Jenner's family owns and operates a cattle farm in Dorchester, Ont., a little town nestled just east of London. As a youngster, he spent a lot of time outside working on the farm. Even today, there's no excuse for not chipping in despite the fact he's on the verge of becoming the first of the Jenner clan to reach the NHL.
"We grew up on a farm just outside of Dorchester … a bunch of beef cows," Jenner told NHL.com. "About 100 Angus cows; it was fun. Looking back, it made me a better person all-round with all the chores I had to do and stuff. It was a lot of fun. People think you get up early, but we only needed to get up early some mornings. It really wasn't too bad."
What were bad were the ribbings his older brothers, Leo and Cole, gave him every time they laced on the skates to play shinny on a nearby pond.
"Looking back, it made me a better person all-round with all the chores I had to do and stuff. It was a lot of fun. People think you get up early, but we only needed to get up early some mornings. It really wasn't too bad."
-- Boone Jenner, on growing up on the family's cattle farm
Leo Jenner, the oldest of the boys, is a 6-foot-4 1/4, 225-pound defenseman for the Plymouth Whalers in the Ontario Hockey League. But when Boone, a 6-1, 192-pound center with the Oshawa Generals went head-to-head with his big brother, he held his own.
"I've always seen myself as a two-way center who can do it all -- hit, score, play special teams and be a big part of a team leading by example," Jenner said. "I look to pattern my game like (Philadelphia's) Mike Richards. I've been compared to him a bit, so he's a great player and I like watching him."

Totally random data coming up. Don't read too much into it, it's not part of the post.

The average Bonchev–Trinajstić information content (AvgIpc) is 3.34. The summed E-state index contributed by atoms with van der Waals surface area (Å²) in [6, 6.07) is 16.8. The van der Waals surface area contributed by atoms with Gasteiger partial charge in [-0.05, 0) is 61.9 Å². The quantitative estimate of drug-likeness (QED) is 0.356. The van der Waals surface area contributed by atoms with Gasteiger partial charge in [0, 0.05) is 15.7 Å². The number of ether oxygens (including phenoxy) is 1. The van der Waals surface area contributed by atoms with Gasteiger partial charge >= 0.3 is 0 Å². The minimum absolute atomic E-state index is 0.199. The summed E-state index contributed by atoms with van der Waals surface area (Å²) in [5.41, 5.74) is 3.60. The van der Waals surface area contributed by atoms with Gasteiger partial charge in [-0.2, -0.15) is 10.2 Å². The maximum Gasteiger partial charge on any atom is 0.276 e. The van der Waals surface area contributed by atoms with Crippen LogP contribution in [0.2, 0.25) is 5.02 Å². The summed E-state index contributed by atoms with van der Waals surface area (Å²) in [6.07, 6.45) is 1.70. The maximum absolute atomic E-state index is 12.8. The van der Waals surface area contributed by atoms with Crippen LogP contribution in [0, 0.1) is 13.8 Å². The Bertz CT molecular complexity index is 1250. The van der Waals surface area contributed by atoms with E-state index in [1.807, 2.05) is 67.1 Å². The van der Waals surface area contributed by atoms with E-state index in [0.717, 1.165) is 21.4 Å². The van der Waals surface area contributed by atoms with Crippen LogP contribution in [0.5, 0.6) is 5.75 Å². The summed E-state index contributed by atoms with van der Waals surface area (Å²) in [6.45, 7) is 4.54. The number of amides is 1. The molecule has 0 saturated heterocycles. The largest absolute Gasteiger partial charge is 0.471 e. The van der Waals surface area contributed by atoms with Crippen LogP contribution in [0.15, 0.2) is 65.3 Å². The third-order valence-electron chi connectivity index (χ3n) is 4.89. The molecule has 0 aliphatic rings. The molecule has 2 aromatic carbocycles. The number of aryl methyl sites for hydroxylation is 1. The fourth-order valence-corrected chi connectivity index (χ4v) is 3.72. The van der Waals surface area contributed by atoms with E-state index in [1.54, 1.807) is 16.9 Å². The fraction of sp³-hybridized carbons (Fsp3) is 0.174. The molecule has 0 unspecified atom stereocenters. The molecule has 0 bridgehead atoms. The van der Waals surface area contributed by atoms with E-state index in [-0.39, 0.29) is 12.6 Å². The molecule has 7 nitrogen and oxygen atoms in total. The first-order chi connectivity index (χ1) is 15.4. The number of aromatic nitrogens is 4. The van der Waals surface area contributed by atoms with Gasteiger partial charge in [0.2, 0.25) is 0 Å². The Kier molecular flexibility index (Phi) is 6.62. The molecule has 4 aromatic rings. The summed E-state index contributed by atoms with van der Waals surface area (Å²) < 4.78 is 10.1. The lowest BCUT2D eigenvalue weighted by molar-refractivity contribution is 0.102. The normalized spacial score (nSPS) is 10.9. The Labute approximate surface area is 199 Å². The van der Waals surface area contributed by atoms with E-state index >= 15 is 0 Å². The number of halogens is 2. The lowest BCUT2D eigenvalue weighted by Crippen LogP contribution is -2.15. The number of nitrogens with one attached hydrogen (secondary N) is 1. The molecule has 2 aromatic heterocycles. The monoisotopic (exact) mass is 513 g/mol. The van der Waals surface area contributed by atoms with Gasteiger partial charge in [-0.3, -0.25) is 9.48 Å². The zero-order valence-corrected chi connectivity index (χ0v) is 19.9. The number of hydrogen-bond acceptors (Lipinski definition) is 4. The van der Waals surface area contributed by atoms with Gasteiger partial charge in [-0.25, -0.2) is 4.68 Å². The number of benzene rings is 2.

Jenner has proven to be a pretty nimble playmaker and has notched more than his share of game-winning goals, in addition to blocking shots and delivering crunching hits.
Jenner showcased that energy as a rookie in Oshawa last season. He was named to the OHL All-Rookie Team and was runner-up for the OHL's Rookie of the Year Award after producing 19 goals, (8 on the power-play) and 49 points, second among all first-year OHL players. He's rated as a top prospect for the 2011 Entry Draft, to be held in St. Paul, Minn., next June.
"Boone was very noticeable as an underage player," NHL Central Scouting's Chris Edwards, who specializes in evaluating OHL players, told NHL.com. "He had a good year. He's got good size … he has that power-forward mentality and likes to bang around. Oshawa struggled at times last year and he had growing pains, but I think we're all expecting him to produce and improve even more over last year."
Jenner also represented gold medal-winning Canada at the 2010 Ivan Hlinka Memorial Tournament, scoring 2 goals in five games, and captained Team Ontario to a silver medal at the 2010 World Under-17 Hockey Challenge. Prior to being drafted fourth overall in the 2009 OHL Priority Selection by the Generals, Jenner starred in AAA hockey with the Elgin-Middlesex Chiefs -- where he racked up 49 goals, 103 points and 72 penalty minutes in 54 games.
"My first year in Oshawa was very exciting … it was tough to figure out expectations," Jenner admitted. "It's faster and stuff, but I thought I did pretty good to help the team win. It would be a huge honor just to be drafted in any round by any team. That's what I'm hoping for."
For now, though, he'll continue to make his mark in the OHL. Having an opportunity to showcase his competitive edge to NHL scouts, general managers and coaches at the 2010 NHL Research, Development and Orientation Camp Fueled By G Series on Wednesday and Thursday was a good start to what many feel will be a breakout season.
"No matter where or what type of game it is, I just want to play my game and that was my intention at the RDO Camp," Jenner said. "I know we all had to adjust to the rule changes they wanted to try, but I'll have to adjust. I don't think that'll change too much."
Follow Mike Morreale on Twitter at: @mike_morreale